On December 1, 2013, new amendments to Rules 37 and 45 of the Federal Rules of Civil Procedure became effective. The amendments streamline, simplify, and clarify the subpoena process.
First, and perhaps most importantly, the amendments vastly simplify Rule 45 by making the court where an action is pending the issuing court, permitting service throughout the United States. See Fed. R. Civ. P. 45(a)(1)-(3). Previously, parties had to determine in which federal district the party to be subpoenaed resided and issue the subpoena from that district instead of the district where the case was pending.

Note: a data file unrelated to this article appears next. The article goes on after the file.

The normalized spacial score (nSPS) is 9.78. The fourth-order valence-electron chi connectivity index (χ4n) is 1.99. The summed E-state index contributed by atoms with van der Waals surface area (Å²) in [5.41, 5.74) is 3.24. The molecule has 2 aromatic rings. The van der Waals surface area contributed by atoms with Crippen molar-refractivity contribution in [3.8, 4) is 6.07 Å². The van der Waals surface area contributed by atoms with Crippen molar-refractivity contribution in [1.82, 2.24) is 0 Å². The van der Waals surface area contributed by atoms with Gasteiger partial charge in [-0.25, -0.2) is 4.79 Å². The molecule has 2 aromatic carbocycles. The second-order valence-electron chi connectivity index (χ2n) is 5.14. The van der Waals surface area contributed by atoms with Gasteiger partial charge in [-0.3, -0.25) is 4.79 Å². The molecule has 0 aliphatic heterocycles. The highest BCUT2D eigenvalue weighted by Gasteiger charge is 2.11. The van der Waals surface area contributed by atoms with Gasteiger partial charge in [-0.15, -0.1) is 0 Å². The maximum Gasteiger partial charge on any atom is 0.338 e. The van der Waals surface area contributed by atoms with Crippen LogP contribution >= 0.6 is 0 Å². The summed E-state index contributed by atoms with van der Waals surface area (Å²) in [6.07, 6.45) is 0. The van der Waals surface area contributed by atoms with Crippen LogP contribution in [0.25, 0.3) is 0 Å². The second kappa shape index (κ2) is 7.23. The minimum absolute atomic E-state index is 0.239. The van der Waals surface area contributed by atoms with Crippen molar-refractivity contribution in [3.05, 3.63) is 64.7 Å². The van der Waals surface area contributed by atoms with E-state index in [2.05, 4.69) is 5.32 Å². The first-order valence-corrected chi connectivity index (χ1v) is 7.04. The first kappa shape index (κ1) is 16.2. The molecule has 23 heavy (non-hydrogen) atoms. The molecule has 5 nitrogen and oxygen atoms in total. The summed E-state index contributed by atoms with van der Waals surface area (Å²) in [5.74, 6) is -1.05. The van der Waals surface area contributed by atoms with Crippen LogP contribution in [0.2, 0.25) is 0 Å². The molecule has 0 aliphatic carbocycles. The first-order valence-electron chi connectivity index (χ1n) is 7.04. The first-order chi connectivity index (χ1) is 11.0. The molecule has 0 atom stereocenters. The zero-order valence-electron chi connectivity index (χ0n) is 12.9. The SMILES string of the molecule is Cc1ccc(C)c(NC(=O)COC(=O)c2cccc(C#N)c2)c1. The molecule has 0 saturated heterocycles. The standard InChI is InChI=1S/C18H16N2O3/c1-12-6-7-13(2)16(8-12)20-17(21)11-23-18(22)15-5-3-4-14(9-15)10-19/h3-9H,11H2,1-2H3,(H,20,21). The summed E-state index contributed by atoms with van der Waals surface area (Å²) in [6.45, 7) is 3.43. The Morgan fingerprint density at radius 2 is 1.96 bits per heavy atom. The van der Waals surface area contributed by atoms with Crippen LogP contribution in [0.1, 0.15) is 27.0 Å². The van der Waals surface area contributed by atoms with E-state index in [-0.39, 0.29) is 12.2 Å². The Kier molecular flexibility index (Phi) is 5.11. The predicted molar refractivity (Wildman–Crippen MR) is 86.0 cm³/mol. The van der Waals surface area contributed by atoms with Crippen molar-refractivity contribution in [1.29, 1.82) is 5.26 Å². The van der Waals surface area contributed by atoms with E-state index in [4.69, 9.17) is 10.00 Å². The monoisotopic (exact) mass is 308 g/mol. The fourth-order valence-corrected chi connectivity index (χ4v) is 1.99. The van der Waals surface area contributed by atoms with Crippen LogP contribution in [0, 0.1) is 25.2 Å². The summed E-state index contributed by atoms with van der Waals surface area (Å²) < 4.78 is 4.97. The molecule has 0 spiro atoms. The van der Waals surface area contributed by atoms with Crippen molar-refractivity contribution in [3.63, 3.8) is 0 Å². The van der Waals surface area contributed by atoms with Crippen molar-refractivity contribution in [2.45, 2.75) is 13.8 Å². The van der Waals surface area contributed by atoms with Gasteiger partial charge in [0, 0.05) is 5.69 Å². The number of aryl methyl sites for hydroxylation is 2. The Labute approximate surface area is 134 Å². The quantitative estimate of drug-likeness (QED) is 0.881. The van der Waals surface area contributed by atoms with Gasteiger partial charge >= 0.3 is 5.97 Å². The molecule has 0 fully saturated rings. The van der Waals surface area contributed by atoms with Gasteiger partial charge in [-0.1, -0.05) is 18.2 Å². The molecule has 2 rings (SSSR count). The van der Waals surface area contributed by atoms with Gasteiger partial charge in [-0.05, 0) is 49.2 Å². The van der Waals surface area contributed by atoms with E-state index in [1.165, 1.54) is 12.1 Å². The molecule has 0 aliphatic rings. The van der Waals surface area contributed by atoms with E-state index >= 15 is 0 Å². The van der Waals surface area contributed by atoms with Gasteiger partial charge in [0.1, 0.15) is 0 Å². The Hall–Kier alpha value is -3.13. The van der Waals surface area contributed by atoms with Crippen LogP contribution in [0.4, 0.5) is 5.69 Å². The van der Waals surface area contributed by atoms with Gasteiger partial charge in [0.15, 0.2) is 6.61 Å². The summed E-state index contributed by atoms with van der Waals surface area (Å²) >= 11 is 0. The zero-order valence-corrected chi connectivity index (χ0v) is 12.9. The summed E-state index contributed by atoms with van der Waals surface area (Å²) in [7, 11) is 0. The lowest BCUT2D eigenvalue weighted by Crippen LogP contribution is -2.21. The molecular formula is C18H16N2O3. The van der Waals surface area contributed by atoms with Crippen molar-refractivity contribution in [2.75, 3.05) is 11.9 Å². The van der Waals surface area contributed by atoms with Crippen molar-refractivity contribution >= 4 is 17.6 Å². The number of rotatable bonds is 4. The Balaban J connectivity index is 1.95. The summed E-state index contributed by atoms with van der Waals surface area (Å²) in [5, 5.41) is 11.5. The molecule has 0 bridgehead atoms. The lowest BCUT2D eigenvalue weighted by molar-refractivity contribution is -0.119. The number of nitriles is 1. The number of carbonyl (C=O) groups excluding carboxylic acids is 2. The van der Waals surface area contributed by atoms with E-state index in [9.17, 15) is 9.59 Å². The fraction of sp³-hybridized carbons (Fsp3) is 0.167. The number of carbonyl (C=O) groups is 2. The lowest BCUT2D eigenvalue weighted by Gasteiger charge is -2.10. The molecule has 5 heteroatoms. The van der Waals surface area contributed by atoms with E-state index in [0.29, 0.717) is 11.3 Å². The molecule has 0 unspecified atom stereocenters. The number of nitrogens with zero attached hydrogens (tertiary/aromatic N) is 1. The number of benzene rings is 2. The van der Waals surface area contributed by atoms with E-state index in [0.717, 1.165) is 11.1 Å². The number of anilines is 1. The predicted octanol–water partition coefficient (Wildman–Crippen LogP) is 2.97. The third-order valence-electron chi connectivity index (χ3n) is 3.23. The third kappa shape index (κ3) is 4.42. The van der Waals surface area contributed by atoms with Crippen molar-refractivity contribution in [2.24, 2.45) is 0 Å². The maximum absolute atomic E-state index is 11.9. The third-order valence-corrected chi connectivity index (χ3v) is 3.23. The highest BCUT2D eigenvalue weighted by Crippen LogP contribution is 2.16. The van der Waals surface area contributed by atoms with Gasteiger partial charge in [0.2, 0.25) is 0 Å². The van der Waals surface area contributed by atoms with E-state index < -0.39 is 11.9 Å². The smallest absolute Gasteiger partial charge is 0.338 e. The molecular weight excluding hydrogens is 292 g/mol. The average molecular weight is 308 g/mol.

Second, subsection 45(c) “Place of Compliance” was added to clarify a split in the case law regarding when a subpoena may command a person to testify at a hearing or trial. Under the prior rule (subsection 45(c)(3) “Quashing or Modifying a Subpoena”), some courts determined all witnesses, including a party or party officer, could not be subpoenaed to provide testimony more than 100 miles from where that party resides, is employed, or regularly transacts business, whereas other courts treated a party or a party officer differently and required them to travel further than 100 miles to testify at trial. Compare In re Vioxx Products Liability Litigation, 438 F. Supp. 2d 664 (E.D. La. 2006) (finding authority to compel a party officer from New Jersey to testify at trial in New Orleans), with Johnson v. Big Lots Stores, Inc., 251 F.R.D. 213 (E.D. La. 2008) (holding that Rule 45 did not require attendance of plaintiffs at trial in New Orleans when they would have to travel more than 100 miles from outside the state). Amended Rule 45(c)(1)(A) resolves this split and authorizes a subpoena for trial to require a party or party officer to travel more than 100 miles if the party or party officer resides, is employed, or regularly transacts business in person in the state in which the trial is occurring. Thus, party or party officer witnesses can be required to travel more than 100 miles to testify at trial if the travel remains in the state in which the party or party officer resides, is employed, or regularly transacts business. Nonparty witnesses can only be compelled to travel more than 100 miles within the state where they reside, are employed, or regularly transact business in person only if they would not, as a result, incur “substantial expense.” The advisory committee notes make clear, however, that litigants can continue to pursue depositions of parties, officers, directors and managing agents of parties simply by issuing a notice of deposition under Fed. R. Civ. P. 30, and that a subpoena is not required to depose these types of witnesses. The amendment of Rule 45(c)(1) thus only constrains a party’s ability to compel testimony from a witness at trial and does not impact a party’s ability to notice depositions under Rule 30.